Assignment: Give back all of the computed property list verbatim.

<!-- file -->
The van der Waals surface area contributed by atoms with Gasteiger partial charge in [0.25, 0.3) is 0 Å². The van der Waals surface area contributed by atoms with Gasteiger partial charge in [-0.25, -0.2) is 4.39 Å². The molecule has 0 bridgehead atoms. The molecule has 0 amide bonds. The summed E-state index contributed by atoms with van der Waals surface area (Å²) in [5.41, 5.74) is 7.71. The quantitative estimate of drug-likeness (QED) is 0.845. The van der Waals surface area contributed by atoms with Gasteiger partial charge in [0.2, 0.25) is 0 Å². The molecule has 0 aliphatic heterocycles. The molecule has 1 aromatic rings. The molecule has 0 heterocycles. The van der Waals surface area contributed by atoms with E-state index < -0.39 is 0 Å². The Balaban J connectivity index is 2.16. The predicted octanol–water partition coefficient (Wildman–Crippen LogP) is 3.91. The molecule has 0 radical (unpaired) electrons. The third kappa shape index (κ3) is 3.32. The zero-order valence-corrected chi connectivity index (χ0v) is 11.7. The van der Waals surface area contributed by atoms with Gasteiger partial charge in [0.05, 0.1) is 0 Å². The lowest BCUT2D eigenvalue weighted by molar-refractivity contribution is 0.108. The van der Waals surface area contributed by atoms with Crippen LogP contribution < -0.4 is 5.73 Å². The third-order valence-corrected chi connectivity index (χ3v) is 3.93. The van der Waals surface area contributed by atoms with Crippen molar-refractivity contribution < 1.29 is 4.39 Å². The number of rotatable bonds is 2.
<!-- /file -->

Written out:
The van der Waals surface area contributed by atoms with Gasteiger partial charge in [0.25, 0.3) is 0 Å². The van der Waals surface area contributed by atoms with Gasteiger partial charge in [-0.25, -0.2) is 4.39 Å². The molecule has 0 bridgehead atoms. The molecule has 0 amide bonds. The summed E-state index contributed by atoms with van der Waals surface area (Å²) in [5.41, 5.74) is 7.71. The quantitative estimate of drug-likeness (QED) is 0.845. The van der Waals surface area contributed by atoms with Gasteiger partial charge in [0.2, 0.25) is 0 Å². The molecule has 0 aliphatic heterocycles. The molecule has 1 aromatic rings. The molecule has 0 heterocycles. The van der Waals surface area contributed by atoms with E-state index < -0.39 is 0 Å². The Balaban J connectivity index is 2.16. The predicted octanol–water partition coefficient (Wildman–Crippen LogP) is 3.91. The molecule has 0 radical (unpaired) electrons. The third kappa shape index (κ3) is 3.32. The zero-order valence-corrected chi connectivity index (χ0v) is 11.7. The van der Waals surface area contributed by atoms with Gasteiger partial charge in [0.05, 0.1) is 0 Å². The lowest BCUT2D eigenvalue weighted by molar-refractivity contribution is 0.108. The van der Waals surface area contributed by atoms with Crippen LogP contribution < -0.4 is 5.73 Å². The third-order valence-corrected chi connectivity index (χ3v) is 3.93. The van der Waals surface area contributed by atoms with Crippen molar-refractivity contribution < 1.29 is 4.39 Å². The number of rotatable bonds is 2.